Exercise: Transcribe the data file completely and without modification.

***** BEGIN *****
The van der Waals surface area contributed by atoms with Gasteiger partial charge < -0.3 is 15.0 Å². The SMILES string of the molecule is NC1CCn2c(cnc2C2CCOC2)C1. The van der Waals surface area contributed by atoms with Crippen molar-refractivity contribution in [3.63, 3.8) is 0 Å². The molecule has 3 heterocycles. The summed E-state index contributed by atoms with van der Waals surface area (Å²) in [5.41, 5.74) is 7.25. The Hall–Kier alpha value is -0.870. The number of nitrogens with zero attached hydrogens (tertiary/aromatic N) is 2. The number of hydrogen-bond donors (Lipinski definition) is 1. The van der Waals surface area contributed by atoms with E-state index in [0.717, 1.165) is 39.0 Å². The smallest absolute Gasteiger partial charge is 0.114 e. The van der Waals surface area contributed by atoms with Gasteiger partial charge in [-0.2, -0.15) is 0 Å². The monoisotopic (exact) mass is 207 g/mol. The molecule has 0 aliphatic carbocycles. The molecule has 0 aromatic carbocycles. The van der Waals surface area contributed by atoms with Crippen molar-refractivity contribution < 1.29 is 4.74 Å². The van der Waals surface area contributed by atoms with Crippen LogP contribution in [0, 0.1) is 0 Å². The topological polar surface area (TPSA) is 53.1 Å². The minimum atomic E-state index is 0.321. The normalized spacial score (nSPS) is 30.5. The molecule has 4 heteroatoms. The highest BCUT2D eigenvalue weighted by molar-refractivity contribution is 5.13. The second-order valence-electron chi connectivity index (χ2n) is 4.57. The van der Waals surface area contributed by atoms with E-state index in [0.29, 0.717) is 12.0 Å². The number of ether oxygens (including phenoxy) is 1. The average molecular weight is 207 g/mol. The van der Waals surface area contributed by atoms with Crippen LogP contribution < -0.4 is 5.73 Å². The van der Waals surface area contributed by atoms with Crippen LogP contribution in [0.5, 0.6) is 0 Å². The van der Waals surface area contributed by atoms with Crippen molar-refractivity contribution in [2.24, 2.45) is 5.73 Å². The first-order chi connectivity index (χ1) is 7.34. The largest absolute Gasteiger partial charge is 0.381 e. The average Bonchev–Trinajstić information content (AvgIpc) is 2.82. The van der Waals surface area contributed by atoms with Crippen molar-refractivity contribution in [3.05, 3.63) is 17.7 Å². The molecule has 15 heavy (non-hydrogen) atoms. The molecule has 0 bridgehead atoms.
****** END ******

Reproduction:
The van der Waals surface area contributed by atoms with Gasteiger partial charge < -0.3 is 15.0 Å². The SMILES string of the molecule is NC1CCn2c(cnc2C2CCOC2)C1. The van der Waals surface area contributed by atoms with Crippen molar-refractivity contribution in [3.63, 3.8) is 0 Å². The molecule has 3 heterocycles. The summed E-state index contributed by atoms with van der Waals surface area (Å²) in [5.41, 5.74) is 7.25. The Hall–Kier alpha value is -0.870. The number of nitrogens with zero attached hydrogens (tertiary/aromatic N) is 2. The number of hydrogen-bond donors (Lipinski definition) is 1. The van der Waals surface area contributed by atoms with E-state index in [0.717, 1.165) is 39.0 Å². The smallest absolute Gasteiger partial charge is 0.114 e. The van der Waals surface area contributed by atoms with Gasteiger partial charge in [-0.2, -0.15) is 0 Å². The monoisotopic (exact) mass is 207 g/mol. The molecule has 0 aliphatic carbocycles. The molecule has 0 aromatic carbocycles. The van der Waals surface area contributed by atoms with Crippen molar-refractivity contribution < 1.29 is 4.74 Å². The van der Waals surface area contributed by atoms with Crippen LogP contribution in [0, 0.1) is 0 Å². The topological polar surface area (TPSA) is 53.1 Å². The minimum atomic E-state index is 0.321. The normalized spacial score (nSPS) is 30.5. The molecule has 4 heteroatoms. The highest BCUT2D eigenvalue weighted by molar-refractivity contribution is 5.13. The second-order valence-electron chi connectivity index (χ2n) is 4.57. The van der Waals surface area contributed by atoms with E-state index in [0.29, 0.717) is 12.0 Å². The number of ether oxygens (including phenoxy) is 1. The average molecular weight is 207 g/mol. The van der Waals surface area contributed by atoms with Crippen LogP contribution < -0.4 is 5.73 Å². The van der Waals surface area contributed by atoms with Crippen LogP contribution in [0.5, 0.6) is 0 Å². The van der Waals surface area contributed by atoms with Crippen molar-refractivity contribution in [2.24, 2.45) is 5.73 Å². The first-order chi connectivity index (χ1) is 7.34. The largest absolute Gasteiger partial charge is 0.381 e. The average Bonchev–Trinajstić information content (AvgIpc) is 2.82. The van der Waals surface area contributed by atoms with Crippen molar-refractivity contribution in [3.05, 3.63) is 17.7 Å². The molecule has 15 heavy (non-hydrogen) atoms. The molecule has 0 bridgehead atoms.